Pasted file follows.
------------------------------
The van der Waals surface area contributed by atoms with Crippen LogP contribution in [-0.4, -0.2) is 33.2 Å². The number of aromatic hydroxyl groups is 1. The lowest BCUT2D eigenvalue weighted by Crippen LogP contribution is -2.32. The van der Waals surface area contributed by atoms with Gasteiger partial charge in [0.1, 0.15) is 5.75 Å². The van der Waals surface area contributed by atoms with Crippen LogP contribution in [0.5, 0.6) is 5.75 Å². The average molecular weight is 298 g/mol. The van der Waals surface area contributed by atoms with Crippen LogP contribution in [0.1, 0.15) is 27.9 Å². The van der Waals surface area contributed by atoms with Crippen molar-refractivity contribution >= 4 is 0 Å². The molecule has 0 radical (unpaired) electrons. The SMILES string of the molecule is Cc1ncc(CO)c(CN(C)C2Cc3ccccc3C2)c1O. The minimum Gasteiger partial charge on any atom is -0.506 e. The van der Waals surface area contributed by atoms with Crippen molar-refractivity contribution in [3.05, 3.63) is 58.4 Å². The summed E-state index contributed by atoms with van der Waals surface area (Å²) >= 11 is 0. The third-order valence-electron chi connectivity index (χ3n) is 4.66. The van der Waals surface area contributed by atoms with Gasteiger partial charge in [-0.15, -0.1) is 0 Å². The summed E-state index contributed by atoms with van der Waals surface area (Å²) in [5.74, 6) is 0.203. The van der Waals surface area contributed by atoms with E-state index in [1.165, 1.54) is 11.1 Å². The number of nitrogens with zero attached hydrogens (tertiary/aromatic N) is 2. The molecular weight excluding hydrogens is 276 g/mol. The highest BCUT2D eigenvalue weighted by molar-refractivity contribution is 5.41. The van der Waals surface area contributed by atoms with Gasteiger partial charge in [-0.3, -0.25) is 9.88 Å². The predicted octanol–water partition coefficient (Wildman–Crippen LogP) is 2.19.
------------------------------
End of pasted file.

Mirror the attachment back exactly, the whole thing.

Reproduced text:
The van der Waals surface area contributed by atoms with Crippen LogP contribution in [-0.4, -0.2) is 33.2 Å². The number of aromatic hydroxyl groups is 1. The lowest BCUT2D eigenvalue weighted by Crippen LogP contribution is -2.32. The van der Waals surface area contributed by atoms with Gasteiger partial charge in [0.1, 0.15) is 5.75 Å². The van der Waals surface area contributed by atoms with Crippen LogP contribution in [0.5, 0.6) is 5.75 Å². The average molecular weight is 298 g/mol. The van der Waals surface area contributed by atoms with Crippen LogP contribution in [0.1, 0.15) is 27.9 Å². The van der Waals surface area contributed by atoms with Crippen molar-refractivity contribution >= 4 is 0 Å². The molecule has 0 radical (unpaired) electrons. The SMILES string of the molecule is Cc1ncc(CO)c(CN(C)C2Cc3ccccc3C2)c1O. The minimum Gasteiger partial charge on any atom is -0.506 e. The van der Waals surface area contributed by atoms with Crippen molar-refractivity contribution in [3.05, 3.63) is 58.4 Å². The summed E-state index contributed by atoms with van der Waals surface area (Å²) >= 11 is 0. The third-order valence-electron chi connectivity index (χ3n) is 4.66. The van der Waals surface area contributed by atoms with Gasteiger partial charge in [-0.15, -0.1) is 0 Å². The summed E-state index contributed by atoms with van der Waals surface area (Å²) in [5.74, 6) is 0.203. The van der Waals surface area contributed by atoms with E-state index in [1.165, 1.54) is 11.1 Å². The number of nitrogens with zero attached hydrogens (tertiary/aromatic N) is 2. The molecular weight excluding hydrogens is 276 g/mol. The highest BCUT2D eigenvalue weighted by molar-refractivity contribution is 5.41. The van der Waals surface area contributed by atoms with Gasteiger partial charge in [-0.3, -0.25) is 9.88 Å². The predicted octanol–water partition coefficient (Wildman–Crippen LogP) is 2.19.